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Thread: is he ready to hunt?

  1. #31
    Senior Member CodyC's Avatar
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    If you have never duck hunted it is hard to say what you will want in a dog. Once you go through a season with the dog, you will start to realize what it is you expect out of the dog and what it is you need to teach the dog to become a duck hunter.

    I don't run field trials but I teach my dogs long blind retrieves because I got tired of going to get the ducks he didn't see fall. I teach my dogs remote sit on a place stand because there is not always room for me and my dog to sit side by side..... see where I am going with it. This is stuff you won't know about until you experience it. Take the dog hunting and you will see what I mean. You being a beginner yourself have no idea what to expect. But you will learn quickly what skills need to be taught.

  2. #32
    Member llauck's Avatar
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    You might want to go shoot some pigeons/dove first for a couple of hours to let him get used to being steady at heel and doing some simple retrieves. You will find out quickly what you need to work on with him. I assume he has had some training. If you have an e collar and know how and when to use it, that would help too. If you have never used one, don't use it without proper instruction or you can really mess him up.
    Larry Lauck
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    Drake Waterfowl Products, Inc.

    SHR Duchess Ellie of Highlands

  3. #33
    Junior Member Tony2410's Avatar
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    Thanks for the advice everyone... I would imagine we would be hunting out of a boat since I have access to those and no duck blinds at the moment. He has had work swimming through decoys so I would hope that wouldn't be a problem. I definitely have to remember the rock trick that sounds like it could help! I think he knows what mark means, I've been saying it while we train for a while now, so whether I have been saying it for myself or him I'm not sure aha... We been working with a duck call for some time now so he wouldn't be surprised by that.. and he is slowly getting onto the place board but not when I'm too far away. We got some time left before season where I need to continue with the place board and do some more gun work with him along with more live birds. Thanks for everyone's input 10426681_10202730456965956_2677927519554239926_n.jpg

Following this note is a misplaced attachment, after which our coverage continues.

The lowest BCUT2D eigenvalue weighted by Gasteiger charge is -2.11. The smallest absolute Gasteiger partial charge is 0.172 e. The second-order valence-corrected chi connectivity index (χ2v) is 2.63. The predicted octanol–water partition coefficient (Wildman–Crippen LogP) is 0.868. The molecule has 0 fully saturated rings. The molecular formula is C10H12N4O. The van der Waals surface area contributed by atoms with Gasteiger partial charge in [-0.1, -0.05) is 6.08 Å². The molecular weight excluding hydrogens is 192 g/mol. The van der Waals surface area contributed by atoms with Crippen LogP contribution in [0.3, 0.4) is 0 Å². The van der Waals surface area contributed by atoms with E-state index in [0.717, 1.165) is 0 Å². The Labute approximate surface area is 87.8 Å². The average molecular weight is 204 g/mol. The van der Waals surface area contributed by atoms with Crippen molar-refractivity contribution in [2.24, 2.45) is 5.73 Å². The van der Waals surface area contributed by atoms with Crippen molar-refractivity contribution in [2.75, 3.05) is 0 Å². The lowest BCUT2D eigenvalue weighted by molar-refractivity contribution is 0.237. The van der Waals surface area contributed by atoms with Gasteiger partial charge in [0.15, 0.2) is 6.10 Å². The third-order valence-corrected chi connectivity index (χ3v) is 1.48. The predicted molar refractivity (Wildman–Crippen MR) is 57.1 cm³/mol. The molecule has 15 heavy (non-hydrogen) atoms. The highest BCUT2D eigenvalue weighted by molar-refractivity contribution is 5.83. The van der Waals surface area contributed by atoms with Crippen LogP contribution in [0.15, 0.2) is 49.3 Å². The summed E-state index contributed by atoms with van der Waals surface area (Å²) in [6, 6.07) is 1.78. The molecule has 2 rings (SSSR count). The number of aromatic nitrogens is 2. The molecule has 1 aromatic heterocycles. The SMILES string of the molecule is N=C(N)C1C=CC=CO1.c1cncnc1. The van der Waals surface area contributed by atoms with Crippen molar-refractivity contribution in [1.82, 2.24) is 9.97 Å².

4. #34
    Junior Member Tony2410's Avatar
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    I'm sure the more experience he can get retrieving any type of bird will help, I'll have to look into doves. He has been on the e-collar for a couple weeks and doing good. I'm feeling confident with him not on a leash

  5. #35
    Senior Member BJGatley's Avatar
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    Since you a new to the waterfowl thing, IMO leave the dog home, go with someone who is experience in the marsh and has an experience retriever. Your senses alone will go wild. This will give you some exposure in the marsh and will give you an idea what is expected.
    BTW...Kudos on giving the dog another chance. I hope he shines with you being the new owner.

  6. #36
    Junior Member Tony2410's Avatar
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    Good idea and thank you!

  7. #37
    Senior Member DropinBack's Avatar
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    Most are never flawless especially when it comes to duck hunting in a blind with 6 guys... If he can retrieve a crippled duck that falls 10 to 35 yards away that will be MOST of the retrieves in a real hunt...

  8. #38
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    I am a newb as well and took my pup hunting after
    FF CC and 3 handed casting on the advice of a trainer to exspose him
    To as many birds as I could, bad move cause all it did was train bad habbits
    He is 3.5 and I and I am still working on steadying !! Next dog will
    Not hunt until he is at least into transition training and steadied jmop

  9. #39

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    Quote Originally Posted by Tony2410 View Post
    Hey everyone, I was curious if there was a way to know if your dog is ready for hunting? My first time training a retriever and never duck hunted before but I was hoping to get into it this year after I adopted the retriever this year (he's 2). Is it bad to take him hunting if he's not ready (maybe a little broad)? what are some major things people think are necessary before actually hunting? Thanks
    Cripples can confuse a youngster that has never had to deal with a diving puddler duck.
    Here is a drill I like to do before taking my youngster for the first duck hunt:
    (Crippled Tennis Ball Drill)
    https://www.youtube.com/watch?v=VTk9L4KDqBo

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